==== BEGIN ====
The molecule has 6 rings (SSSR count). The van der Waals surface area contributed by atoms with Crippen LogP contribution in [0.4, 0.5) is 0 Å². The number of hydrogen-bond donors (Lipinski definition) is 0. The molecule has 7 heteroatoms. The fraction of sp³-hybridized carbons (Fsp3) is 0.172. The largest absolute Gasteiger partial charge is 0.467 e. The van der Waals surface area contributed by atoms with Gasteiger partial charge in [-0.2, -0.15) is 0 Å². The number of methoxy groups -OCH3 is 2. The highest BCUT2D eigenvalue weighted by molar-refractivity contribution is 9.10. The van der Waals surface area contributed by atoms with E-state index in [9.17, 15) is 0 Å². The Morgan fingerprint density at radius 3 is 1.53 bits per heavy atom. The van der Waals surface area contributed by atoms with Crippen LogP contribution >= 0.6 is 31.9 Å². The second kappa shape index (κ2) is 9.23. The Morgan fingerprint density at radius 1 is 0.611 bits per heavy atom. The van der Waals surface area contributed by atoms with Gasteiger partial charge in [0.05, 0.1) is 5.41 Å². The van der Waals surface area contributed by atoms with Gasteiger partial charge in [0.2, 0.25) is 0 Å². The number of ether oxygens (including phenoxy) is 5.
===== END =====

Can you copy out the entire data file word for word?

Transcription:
The molecule has 6 rings (SSSR count). The van der Waals surface area contributed by atoms with Crippen LogP contribution in [0.4, 0.5) is 0 Å². The number of hydrogen-bond donors (Lipinski definition) is 0. The molecule has 7 heteroatoms. The fraction of sp³-hybridized carbons (Fsp3) is 0.172. The largest absolute Gasteiger partial charge is 0.467 e. The van der Waals surface area contributed by atoms with Gasteiger partial charge in [-0.2, -0.15) is 0 Å². The number of methoxy groups -OCH3 is 2. The highest BCUT2D eigenvalue weighted by molar-refractivity contribution is 9.10. The van der Waals surface area contributed by atoms with E-state index in [9.17, 15) is 0 Å². The Morgan fingerprint density at radius 3 is 1.53 bits per heavy atom. The van der Waals surface area contributed by atoms with Crippen LogP contribution >= 0.6 is 31.9 Å². The second kappa shape index (κ2) is 9.23. The Morgan fingerprint density at radius 1 is 0.611 bits per heavy atom. The van der Waals surface area contributed by atoms with Gasteiger partial charge in [0.05, 0.1) is 5.41 Å². The van der Waals surface area contributed by atoms with Gasteiger partial charge in [0.2, 0.25) is 0 Å². The number of ether oxygens (including phenoxy) is 5.